Blueforest is the firm responsible for this cute treehouse for kids located at a secret location in the United Kingdom. It boasts a beautiful fairy tale-like roof and a 45 meter zip wire that allows kids to "fly" right out of the house.

The treehouse is enriched with native foliage, which gives it the look of a house from a storybook.

From its 6-meter high tower guests can get a wonderful view of the forest. In order to get to the tower children can use a spiral staircase found inside.

The company focuses on designing a wide range of treehouses that can be customized in order to meet the needs of its clientele. In addition, Blueforest can equip its treehouses with a number of sustainable features such as solar water heating equipment and rainwater harvesting systems.

4. Finca Bellavista Treehouse Community in Costa Rica

Located in a rainforest, the sustainable treehouse community from Finca Bellavista represents a series of private treehouses, a dining hall, a lounge located in the open air with wireless access to high-speed Internet, bath house and even a wedding garden. All the structures are connected with the help of zip lines and sky bridges.

The founders of the community are Matthew and Erica Hogan. Their idea was to create a place where people could spend some time in peace, far from the noise cities. There are two rivers running along the property and offering guests crystal clear water.

In addition, visitors can observe the beautiful large waterfalls where they are free to dive in.

It is also possible to spot wild lizards, monkeys and other animals living in the area and wake up in the morning to the songs of more than 850 recorded species of birds.

3. Hang Nga aka Crazy House

This creepy structure is in fact a hotel located in Dalat, Vietnam. Unlike all the other treehouses presented in the list, this one is not built on the branches of trees - it is actually a real tree.

Dubbed the Hang Nga Guesthouse, the hotel received the name from the architect who designed and built it, Hang Viet Nga.

Although on the outside the house looks spooky, inside it is quite original. Guests can climb the ladders leading into different niches, crannies and through tunnels.

The Crazy Hotel looks more like a gallery, where visitors can have a cup of tee inside a huge giraffe or spider.

In addition, the house boasts a number of theme rooms, several outdoor balconies and even a monkey cage. Some travel sites say that the architect is always there to talk with guests about the weird design of the treehouse.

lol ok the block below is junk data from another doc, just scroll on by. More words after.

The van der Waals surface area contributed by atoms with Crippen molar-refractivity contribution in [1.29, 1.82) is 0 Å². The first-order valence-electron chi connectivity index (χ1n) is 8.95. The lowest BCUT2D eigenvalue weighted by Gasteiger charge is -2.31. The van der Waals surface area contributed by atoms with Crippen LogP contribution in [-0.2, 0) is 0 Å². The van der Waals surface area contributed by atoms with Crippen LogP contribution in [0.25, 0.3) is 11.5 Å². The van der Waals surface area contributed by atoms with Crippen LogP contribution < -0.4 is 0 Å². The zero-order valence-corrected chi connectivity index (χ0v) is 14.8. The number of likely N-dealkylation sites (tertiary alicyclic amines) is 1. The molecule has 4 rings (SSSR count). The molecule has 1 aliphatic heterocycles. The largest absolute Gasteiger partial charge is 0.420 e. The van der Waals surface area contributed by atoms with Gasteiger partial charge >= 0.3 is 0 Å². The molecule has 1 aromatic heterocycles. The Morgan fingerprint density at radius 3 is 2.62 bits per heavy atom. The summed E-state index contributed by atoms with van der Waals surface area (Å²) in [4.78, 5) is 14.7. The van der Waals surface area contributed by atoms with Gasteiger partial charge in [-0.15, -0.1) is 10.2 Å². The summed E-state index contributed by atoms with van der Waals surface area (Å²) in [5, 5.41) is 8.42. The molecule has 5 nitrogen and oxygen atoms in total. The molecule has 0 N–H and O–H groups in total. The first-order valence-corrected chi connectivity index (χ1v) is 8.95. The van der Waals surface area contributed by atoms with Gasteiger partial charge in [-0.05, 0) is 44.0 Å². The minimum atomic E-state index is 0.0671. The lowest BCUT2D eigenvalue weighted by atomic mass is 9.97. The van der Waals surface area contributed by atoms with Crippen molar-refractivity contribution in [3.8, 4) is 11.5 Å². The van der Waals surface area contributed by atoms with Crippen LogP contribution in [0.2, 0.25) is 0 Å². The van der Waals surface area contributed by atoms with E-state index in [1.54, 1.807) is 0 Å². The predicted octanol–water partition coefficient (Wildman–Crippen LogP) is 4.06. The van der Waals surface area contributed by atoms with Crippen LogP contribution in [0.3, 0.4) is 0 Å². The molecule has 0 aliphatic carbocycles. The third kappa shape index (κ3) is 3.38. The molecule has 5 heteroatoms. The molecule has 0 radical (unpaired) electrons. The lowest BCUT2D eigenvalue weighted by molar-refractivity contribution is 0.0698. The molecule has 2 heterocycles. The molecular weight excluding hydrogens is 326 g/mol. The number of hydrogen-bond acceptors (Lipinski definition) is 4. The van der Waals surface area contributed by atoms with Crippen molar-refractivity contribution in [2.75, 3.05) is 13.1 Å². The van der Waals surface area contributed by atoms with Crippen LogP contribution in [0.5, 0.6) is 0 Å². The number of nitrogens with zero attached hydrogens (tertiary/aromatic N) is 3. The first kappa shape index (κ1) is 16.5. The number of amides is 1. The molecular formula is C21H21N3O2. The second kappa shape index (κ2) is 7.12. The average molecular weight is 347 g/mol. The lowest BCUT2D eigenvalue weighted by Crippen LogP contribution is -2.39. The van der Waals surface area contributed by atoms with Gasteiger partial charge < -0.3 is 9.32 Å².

More information on this creepy and nice treehouse can be foudn here.

2. World's Biggest Treehouse from Horrace Burges

Located in Crossville, Tennessee, this treehouse was built by Horrace Burges, a landscape architect who one day decided that he needs to take a hammer and create a large wooden house.

The final result was a 10-story structure that has roughly 10,000 square feet. The material used to build this incredibly huge treehouse was recycled lumber which was donated or salvaged from various demolition sites.

According to Horrace, most of the material he used was donated to him. The work cost around $12,000, with the biggest share of that money being spent on nails.

To reach the first floor of the house, which is supported by a single tree, it is necessary to climb 100 feet up using a spiral staircase.

Although the author of the project says that the work is still not finished, the wooded mansion has already managed to attract a lot of tourists.

1. Cedar Creek Treehouse

Cedar Creek Treehouse represents a privately owned one-room hotel located 10 miles from the Nisqually River Entrance to Mount Rainier National Park in Ashford, WA, United States.

The treehouse sits 50 feet (15.24 meters) above the ground and its authors are Bill Compher and his family. It would be interesting to note that the hotel is part of a complex of structures constructed to transport tourists into the high reaches of the forest.

The 61-year-old Compher built the treehouse for his family back in 1981. The hotel is tied to a 250-year-old Western Red Cedar. It measures 16 square feet and features an enclosed porch equipped with a sunroom and toilet.

Inside guests will be able to find a small propane stove, kitchen sink and ice chest, bookcases and propane heater. There's also a loft with two double-sized beds and skylights and windows.

Besides, the designer decided to equip his treehouse with a small PV system that offers 12-volt electricity for reading.

From 1981 to 1983 the structure was used as home for Compher and his family, but after they moved to a larger home, the treehouse remained unused until 1995 when Bill came up with the idea of turning it into a hotel in the sky.

Since then he added a rugged, five-story staircase that helps guests get to the treehouse easier, an observation deck on the staircase and "Stairway to Heaven," a very original spiral staircase that winds around the trunk of the old cedar tree to a height of 82 feet where a canopy is built.

From there hotel guests can choose between two metal bridges: Rainbow Bridge, which can bring them to the octagonal "Observatory" that rises 100 feet above the ground and "Sun Bridge," which leads to a large Floating Treehouse.

This treehouse was included in the Times Online's list of the 10 best "one-room" hotels in 2009, Financial Times' list of the top 6 treehouses and The Guardian name it one of the 5 best treehouses in the world.

More information about the treehouse can be found here.